Microsoft reveals new five year plan to bridge the ‘Disability Divide’

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Microsoft announced today a new five-year plan to help bridge the “disability divide” for over 1 billion people living with disabilities. The various initiatives aim to make technology more accessible for disabled people, increase skills and education, and make the workplace environment more inclusive for everyone.

On the technology front, Microsoft is committed to making its products accessible by design. Some of the Microsoft 365 accessibility features Microsoft highlighted today include Dictate in Microsoft 365, Immersive Reader support coming to PowerPoint, as well as Microsoft Teams’ high-contrast mode.

Microsoft will also continue to work with the best accessibility researchers across the world, and the company announced today a new partnership with the University of Washington in the US and the nonprofit SeeAbility in the UK to develop new accessible technologies. The company will also create a new Low-Cost Assistive Technology Fund this fall to make accessibility technologies more affordable for everyone.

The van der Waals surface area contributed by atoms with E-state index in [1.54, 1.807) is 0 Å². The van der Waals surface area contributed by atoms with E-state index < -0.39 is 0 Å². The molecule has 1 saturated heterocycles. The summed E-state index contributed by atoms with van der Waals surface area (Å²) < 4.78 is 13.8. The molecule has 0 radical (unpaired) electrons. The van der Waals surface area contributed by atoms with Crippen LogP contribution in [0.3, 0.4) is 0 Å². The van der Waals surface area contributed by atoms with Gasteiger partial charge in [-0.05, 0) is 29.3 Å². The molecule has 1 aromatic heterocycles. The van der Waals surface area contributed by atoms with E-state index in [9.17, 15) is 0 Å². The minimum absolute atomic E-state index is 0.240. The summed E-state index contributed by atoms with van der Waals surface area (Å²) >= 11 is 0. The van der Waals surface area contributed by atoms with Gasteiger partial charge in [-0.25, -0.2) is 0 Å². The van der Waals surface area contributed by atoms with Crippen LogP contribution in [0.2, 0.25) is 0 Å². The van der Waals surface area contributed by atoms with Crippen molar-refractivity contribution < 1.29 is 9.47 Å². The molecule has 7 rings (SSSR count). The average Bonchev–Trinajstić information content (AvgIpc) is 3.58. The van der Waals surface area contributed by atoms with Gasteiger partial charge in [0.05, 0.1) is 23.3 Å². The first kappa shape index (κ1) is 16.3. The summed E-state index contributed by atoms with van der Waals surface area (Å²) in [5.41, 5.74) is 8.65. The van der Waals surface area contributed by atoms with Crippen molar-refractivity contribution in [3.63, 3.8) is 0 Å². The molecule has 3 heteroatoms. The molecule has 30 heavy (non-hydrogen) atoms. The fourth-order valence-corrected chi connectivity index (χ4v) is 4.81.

Because the development of accessible technology is not enough, Microsoft is also investing in skills development programs for disabled people and plans to offer new curriculum across Microsoft Learn and LinkedIn Learning. The company also detailed new efforts to connect skilled workers with jobs, including the new Career Coach app in Microsoft Teams that is powered by LinkedIn.

Last but not least, Microsoft will encourage inclusive hiring by bringing its Supported Employment program from one to 12 countries. The company’s Autism Hiring program, which will soon include neurodiversity and learning disabilities, will also be expanded to Asia and Europe over the next 12 to 18 months.

If the Redmond giant is now taking accessibility very seriously with an internal Disability Employee Resource Group including more than 22 disability communities, the company also wants to create promote a culture of accessibility among its partners. “Since 2015 we have expressly included accessibility in our procurement processes, and it’s now a requirement for working with us,” Microsoft President Brad Smith emphasized today.